TCA Srinivasa Raghavan

Congress politics and the economy

T.C.A. SRINIVASARAGHAVAN | Updated on July 10, 2011 Published on June 27, 2011


There is a theory that the Congress party has decided to outsource the PMO to a trusted loyalist. But which loyalist can be trusted so much?

No one is in any doubt now that the Congress has, as the Americans so charmingly put it, blown it. Last April, in an article in these columns, I had pointed out how a mere nine months after returning to power, the Government had dozed off like a long-distance passenger on a train or plane.

So when a series of crises began from September 2010 onwards, it was caught completely off guard. Since then it has gone from one mistake to another, culminating a few days ago in the suspicion that the Home Minister has been installing listening devices in the Finance Minister's office!

To add to the confusion and consternation caused by all this is the extraordinary political uncertainty, especially within the Congress party.

This situation has arisen because the Presidential election is due next July and both Dr Manmohan Singh and Mr Pranab Mukherjee would like to move into Rashtrapati Bhavan.

In the end, Ms Sonia Gandhi will decide who gets to hang up his boots there. At the moment, Dr Manmohan Singh's chances appear very good. His image, stature and reputation are better suited for the job.

More importantly, he can be trusted in a measure no one else can, not least when the time comes to issue an invitation to form the next Government in 2014. The Congress needs a trustworthy President if it is not the single largest party but is at the head of the single largest group.

Remember that when it faced the same problem in 2007 vis-à-vis the 2009 election, it elevated Ms Pratibha Patil in 2007 — to invite it ahead of the BJP, just in case. Who better than Dr Singh to ensure this in 2014?

Outsourced PMO?

None of this is certain, of course, whence the air of uncertainty in the Capital. Everyone seems to have concluded that a change at 7, Race Course Road is going to happen next year. So everyone is talking about the possible successor. In the normal course of things, it would be Rahul Gandhi. But there is a problem: what if he scores a duck on debut, which seems more likely with every passing day?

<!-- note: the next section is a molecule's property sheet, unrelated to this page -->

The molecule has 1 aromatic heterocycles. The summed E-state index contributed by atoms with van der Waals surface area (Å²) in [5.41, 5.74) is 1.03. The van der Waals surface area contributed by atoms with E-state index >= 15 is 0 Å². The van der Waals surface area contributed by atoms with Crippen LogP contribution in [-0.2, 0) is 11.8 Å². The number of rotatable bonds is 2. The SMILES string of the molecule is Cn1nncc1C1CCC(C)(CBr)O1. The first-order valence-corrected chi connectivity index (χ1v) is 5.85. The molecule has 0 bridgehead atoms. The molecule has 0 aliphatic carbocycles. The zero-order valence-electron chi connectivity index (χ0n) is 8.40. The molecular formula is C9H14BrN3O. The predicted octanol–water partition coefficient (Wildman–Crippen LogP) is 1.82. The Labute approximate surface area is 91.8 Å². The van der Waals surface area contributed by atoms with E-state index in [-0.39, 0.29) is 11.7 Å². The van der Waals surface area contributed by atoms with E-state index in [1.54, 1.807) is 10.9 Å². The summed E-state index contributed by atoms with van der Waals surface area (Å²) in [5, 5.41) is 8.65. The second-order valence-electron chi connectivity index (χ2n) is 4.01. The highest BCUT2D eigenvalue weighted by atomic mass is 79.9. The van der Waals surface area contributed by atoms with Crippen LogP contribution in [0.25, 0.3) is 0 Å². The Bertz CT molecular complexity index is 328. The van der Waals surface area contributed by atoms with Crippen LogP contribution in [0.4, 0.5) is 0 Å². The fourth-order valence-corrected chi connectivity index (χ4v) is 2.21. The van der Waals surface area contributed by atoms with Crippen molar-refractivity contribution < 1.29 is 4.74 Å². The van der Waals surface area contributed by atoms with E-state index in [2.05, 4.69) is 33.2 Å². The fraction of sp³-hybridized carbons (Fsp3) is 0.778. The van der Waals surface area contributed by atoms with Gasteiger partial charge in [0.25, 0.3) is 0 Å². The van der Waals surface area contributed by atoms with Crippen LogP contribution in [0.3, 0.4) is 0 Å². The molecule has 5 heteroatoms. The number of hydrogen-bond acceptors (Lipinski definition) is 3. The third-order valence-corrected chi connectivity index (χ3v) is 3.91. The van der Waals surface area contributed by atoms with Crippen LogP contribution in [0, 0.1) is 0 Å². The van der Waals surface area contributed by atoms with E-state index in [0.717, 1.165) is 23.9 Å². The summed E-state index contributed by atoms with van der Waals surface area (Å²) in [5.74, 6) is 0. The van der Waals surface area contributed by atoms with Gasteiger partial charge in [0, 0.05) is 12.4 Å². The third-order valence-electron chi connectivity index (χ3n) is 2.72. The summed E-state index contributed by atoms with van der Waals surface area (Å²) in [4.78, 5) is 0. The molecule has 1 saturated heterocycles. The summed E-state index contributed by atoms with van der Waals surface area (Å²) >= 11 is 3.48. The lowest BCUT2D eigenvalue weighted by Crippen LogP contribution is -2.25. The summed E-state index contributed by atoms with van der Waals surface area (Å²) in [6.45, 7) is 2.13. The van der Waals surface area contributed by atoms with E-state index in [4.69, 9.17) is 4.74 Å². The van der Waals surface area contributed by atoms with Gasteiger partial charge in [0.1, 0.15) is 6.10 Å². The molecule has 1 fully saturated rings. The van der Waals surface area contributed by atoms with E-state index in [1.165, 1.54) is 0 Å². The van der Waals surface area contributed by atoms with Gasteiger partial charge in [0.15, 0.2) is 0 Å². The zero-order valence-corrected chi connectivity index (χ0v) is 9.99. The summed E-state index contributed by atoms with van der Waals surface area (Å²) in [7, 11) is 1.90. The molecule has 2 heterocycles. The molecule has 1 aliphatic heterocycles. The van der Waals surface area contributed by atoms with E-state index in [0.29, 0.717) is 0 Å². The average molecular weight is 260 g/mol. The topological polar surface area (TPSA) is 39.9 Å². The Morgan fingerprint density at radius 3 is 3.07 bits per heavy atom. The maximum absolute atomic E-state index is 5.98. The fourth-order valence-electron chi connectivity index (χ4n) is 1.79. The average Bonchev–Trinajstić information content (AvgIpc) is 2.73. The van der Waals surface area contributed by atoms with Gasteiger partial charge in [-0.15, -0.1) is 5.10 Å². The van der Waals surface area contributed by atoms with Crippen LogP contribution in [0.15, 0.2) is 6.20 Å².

That is too big a risk to take on behalf of a groom who is reluctant anyway. The outcome of the election in UP should provide a pointer. Also, there is a theory that the party has decided to outsource the PMO to a trusted loyalist. As a result, the party has become like a classroom of children who go “Me Sir, Me Sir, Me Sir” when the teacher asks a question.

All this may not have mattered if loyalty and trust were synonymous. Alas, for the appointing authority, they are not, and with good reason. So the problem of finding a loyalist who can be trusted is adding to the uncertainty.

Dr Singh's legacy

Meanwhile, the Prime Minister is concerned about his legacy. When he became PM, Dr Singh had banked on reform and growth as being his lasting contribution. But the Left put paid to those hopes during 2004-09.

(But since growth happened anyway, here's something for economists to ponder over: is reform really necessary for accelerating growth?)

Anyhow, Dr Singh then thought that the nuclear deal with the US would be his legacy. But even that is stalling badly now.

Then in 2009 came the real chance to go down in history as the first PM to take India to double-digit growth. But inflation has put paid to those hopes.

That leaves only one door open, the old one — reform. So in the coming weeks, one should expect a spate of administrative announcements that liberalise the economy further. But as investment-inducing reforms go, these will be third or fourth in the order of smalls.

Breathing space

That said, if within the next nine months the GST and the new tax code come into being, the road would have been considerably smoothened. In that sense, the political uncertainty and the inability to pass reform legislation will not derail growth by much from the current level.

But new investment, which has been declining for the last year or so, is unlikely to take place — in the measure needed — to keep growth at over 8 per cent in the future.

I would wager, therefore, that the growth of formal output during this decade will be stuck at about 8 per cent. (The growth of informal output is another story altogether).

This would not be the first time that the economy has paused to take a deep breath after a period of unprecedented growth. Invariably, the pause has often been preceded by uncertainty in the Congress party.

It needs pointing out, however, that these pauses on the economic side have helped India sort out major political and constitutional issues. One must hope that we will be able to reduce corruption to acceptable levels in this decade so that during the next one, the economy can really get going because if the leakages can be plugged, India will get a much bigger bang for every buck it spends.

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Published on June 27, 2011
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